210th Virtual Poetry Circle

Welcome to the 210th Virtual Poetry Circle!

Remember, this is just for fun and is not meant to be stressful.

Keep in mind what Molly Peacock’s books suggested. Look at a line, a stanza, sentences, and images; describe what you like or don’t like; and offer an opinion. If you missed my review of her book, check it out here.

Also, sign up for the 2013 Dive Into Poetry Challenge because its simple; you only need to read 1 book of poetry. Check out the stops on the 2013 National Poetry Month Blog Tour and the 2012 National Poetry Month Blog Tour.

Today’s poem is from Louise Bogan:

Epitaph for a Romantic Woman

She has attained the permanence
She dreamed of, where old stones lie sunning.
Untended stalks blow over her
Even and swift, like young men running.

Always in the heart she loved
Others had lived,—she heard their laughter.
She lies where none has lain before,
Where certainly none will follow after. 

What do you think?


  1. I’ve been puzzling over this little poem. It feels much more than melancholy to me. It actually feels like the epitaph of a woman who love and gave everything to others in life:

    Always in the heart she loved / Others had lived,

    Only to find her love was not returned, and she is, in the end, alone:

    She lies where none has lain before, / Where certainly none will follow after.

    Could be that I just need some Prozac.

  2. I really liked this one. I feel the melancholy but at least she got what she wanted in death.

  3. Beth Hoffman says

    Every single line is wonderful. I particularly loved “where old stones lie sunning.”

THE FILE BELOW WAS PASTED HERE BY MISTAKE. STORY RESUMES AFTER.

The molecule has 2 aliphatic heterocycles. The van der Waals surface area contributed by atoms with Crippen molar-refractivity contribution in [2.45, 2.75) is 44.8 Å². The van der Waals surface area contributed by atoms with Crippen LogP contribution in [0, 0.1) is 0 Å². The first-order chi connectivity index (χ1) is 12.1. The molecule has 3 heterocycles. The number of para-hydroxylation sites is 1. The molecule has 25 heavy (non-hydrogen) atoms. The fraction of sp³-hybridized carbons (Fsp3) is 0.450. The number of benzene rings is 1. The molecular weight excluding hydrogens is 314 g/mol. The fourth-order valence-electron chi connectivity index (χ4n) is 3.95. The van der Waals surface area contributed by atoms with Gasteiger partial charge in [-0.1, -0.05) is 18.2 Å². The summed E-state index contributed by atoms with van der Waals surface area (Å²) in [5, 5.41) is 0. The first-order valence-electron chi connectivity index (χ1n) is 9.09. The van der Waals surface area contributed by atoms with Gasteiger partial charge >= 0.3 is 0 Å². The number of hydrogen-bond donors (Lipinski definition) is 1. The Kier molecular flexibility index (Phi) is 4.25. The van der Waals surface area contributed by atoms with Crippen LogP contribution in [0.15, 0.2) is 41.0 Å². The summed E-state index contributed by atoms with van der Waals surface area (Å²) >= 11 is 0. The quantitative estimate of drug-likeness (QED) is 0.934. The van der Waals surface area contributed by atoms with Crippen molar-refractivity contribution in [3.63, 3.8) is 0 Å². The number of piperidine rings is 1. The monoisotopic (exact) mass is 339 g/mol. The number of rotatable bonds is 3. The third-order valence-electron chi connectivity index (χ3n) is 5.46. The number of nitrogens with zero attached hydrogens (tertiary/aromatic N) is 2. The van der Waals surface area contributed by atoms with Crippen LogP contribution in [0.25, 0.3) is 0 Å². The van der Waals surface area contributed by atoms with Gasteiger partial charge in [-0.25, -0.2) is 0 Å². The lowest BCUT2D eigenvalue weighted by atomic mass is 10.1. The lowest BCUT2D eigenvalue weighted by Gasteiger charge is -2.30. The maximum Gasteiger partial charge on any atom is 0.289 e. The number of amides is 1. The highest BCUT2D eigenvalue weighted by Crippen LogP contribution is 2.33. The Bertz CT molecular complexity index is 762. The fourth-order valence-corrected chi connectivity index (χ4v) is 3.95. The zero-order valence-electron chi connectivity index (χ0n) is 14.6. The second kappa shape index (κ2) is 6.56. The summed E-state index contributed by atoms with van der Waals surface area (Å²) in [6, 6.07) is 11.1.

Thank you for introducing me to Louise Bogan’s work!

  4. Yes like this, particularly the 3rd & 4th lines great image. Will respond with a current favourite.
    Sparrow Trapped In The Airport – Averill Curdy

    Never the bark and abalone mask
    cracked by storms of a mastering god,
    never the gods’ favored glamour, never
    the pelagic messenger bearing orchards
    in its beak, never allegory, not wisdom
    or valor or cunning, much less hunger
    demanding vigilance, industry, invention,
    or the instinct to claim some small rise
    above the plain and from there to assert
    the song of another day ending;
    lentil brown, uncounted, overlooked
    in the clamorous public of the flock
    so unlikely to be noticed here by arrivals,
    faces shining with oils of their many miles,
    where it hops and scratches below
    the baggage carousel and lights too high,
    too bright for any real illumination,
    looking more like a fumbled punch line
    than a stowaway whose revelation
    recalls how lightly we once traveled.

  5. Just noticed the title. Duuuuh!:)

  6. I can see the “untended stalks” blowing over her grave. Means no one visits her resting place. There is a tone of sadness throughout the poem. Really like it.